Solo Stove Pi Review: Cooking Pizza and Cast Iron With Ease

There’s only room for one or two pieces of wood at a time, though. Don’t lose track of the detachable handle that lets you open the back door, because you’ll be opening it several times during a cooking session. Also, there is no secondary burn here — after one use, the smoke emerging from the oven’s mouth blackened the top of the oven. It wipes off, but just a warning.

Too Hot to Handle

Photograph: Solo Stove

The Pi is remarkably compact, especially when placed next to an enormous oven like the Gozney Roccbox. But as I cooked with it over the course of two weeks, other advantages quickly showed themselves.

First, the cooking space is 15 inches in diameter. It’s big enough to fit our 12-inch Lodge cast-iron pan, but — and this is crazy — my pan’s handle sticks out. The body of the pan heats up to 600 degrees, hot enough to roast asparagus within a couple of minutes, but the handle stays relatively cool. As someone who has burned themselves through heat-resistant gloves, this is a revelation.

Second, the top is flat. This is not a feature that it would have occurred to me to request in a pizza oven, but it is a remarkably convenient and sturdy place to quickly put a burning hot pan while you quickly tong out the asparagus, put them in a serving bowl, and replace them with potatoes. This is obviously something that has occurred to Solo Stove as well, since it recently came out with a lid ($ 75) for its firepits.

I was also a little bit worried that there’s a noticeable split in the middle of the pizza stone — that it would be difficult to clean, or that the dough would sag or burn in the middle. It turns out that when the oven is 700 degrees (and you’ve let the stone preheat for at least an hour), pizza cooks quickly enough that it’s not a cause for concern.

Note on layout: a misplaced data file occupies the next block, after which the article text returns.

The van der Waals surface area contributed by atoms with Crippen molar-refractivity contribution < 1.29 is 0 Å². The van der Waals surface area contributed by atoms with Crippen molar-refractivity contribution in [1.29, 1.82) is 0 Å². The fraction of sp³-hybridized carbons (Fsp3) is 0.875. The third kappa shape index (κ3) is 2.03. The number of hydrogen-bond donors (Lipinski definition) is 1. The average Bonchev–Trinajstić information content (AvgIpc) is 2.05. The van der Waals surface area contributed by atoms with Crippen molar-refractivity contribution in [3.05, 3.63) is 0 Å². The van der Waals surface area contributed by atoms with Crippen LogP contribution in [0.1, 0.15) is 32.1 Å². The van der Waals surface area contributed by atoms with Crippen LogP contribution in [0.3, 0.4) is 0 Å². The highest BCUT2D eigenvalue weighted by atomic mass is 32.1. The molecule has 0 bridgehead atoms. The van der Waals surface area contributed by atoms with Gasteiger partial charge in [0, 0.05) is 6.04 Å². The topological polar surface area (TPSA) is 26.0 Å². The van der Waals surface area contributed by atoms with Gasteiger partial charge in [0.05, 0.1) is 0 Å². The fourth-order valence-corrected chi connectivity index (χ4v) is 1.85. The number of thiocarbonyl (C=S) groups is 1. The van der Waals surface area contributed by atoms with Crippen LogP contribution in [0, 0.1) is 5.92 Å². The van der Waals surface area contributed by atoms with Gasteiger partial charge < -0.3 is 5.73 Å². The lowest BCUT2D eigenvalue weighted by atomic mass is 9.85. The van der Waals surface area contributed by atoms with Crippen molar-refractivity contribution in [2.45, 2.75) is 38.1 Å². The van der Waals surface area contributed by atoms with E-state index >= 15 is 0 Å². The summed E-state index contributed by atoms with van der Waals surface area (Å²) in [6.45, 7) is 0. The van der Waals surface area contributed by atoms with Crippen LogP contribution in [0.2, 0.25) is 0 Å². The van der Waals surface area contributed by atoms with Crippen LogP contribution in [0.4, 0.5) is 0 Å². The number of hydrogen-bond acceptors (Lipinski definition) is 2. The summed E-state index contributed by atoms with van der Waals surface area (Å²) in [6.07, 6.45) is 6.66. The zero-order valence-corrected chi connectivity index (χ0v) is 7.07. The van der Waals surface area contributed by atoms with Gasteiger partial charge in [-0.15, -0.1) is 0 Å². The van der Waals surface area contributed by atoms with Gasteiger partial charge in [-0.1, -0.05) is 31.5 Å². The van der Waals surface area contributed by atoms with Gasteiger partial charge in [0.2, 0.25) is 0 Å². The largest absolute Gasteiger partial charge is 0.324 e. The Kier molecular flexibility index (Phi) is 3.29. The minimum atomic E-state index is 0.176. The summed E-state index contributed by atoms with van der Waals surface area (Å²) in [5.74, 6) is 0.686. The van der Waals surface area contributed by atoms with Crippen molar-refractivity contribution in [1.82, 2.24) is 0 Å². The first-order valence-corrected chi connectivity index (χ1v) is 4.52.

Like most things involving recreation, your choice of your backyard cooking implement comes down to price and personal preferences. That’s the only quibble I have with the Pi — the option I tried is the one with swappable wood and gas attachments, which costs a cool $ 645 at its current presale price. That makes it a hard sell when compared to the Ooni Karu 12 ($ 399)which is also a pretty great, attractive, and easy-to-use oven.

However, if you enjoy cooking with wood — and you like your dinner to be fast, hot, and on the table in half an hour — it’s hard to imagine a better, no-brainer summer buy than the wood-fired version. I work full-time and have two school-aged kids, and with a small, high-heat pizza oven, I can still have dinner cooked outside and on the table in a matter of mere minutes. I might even sip a chilled beverage while I’m at it.

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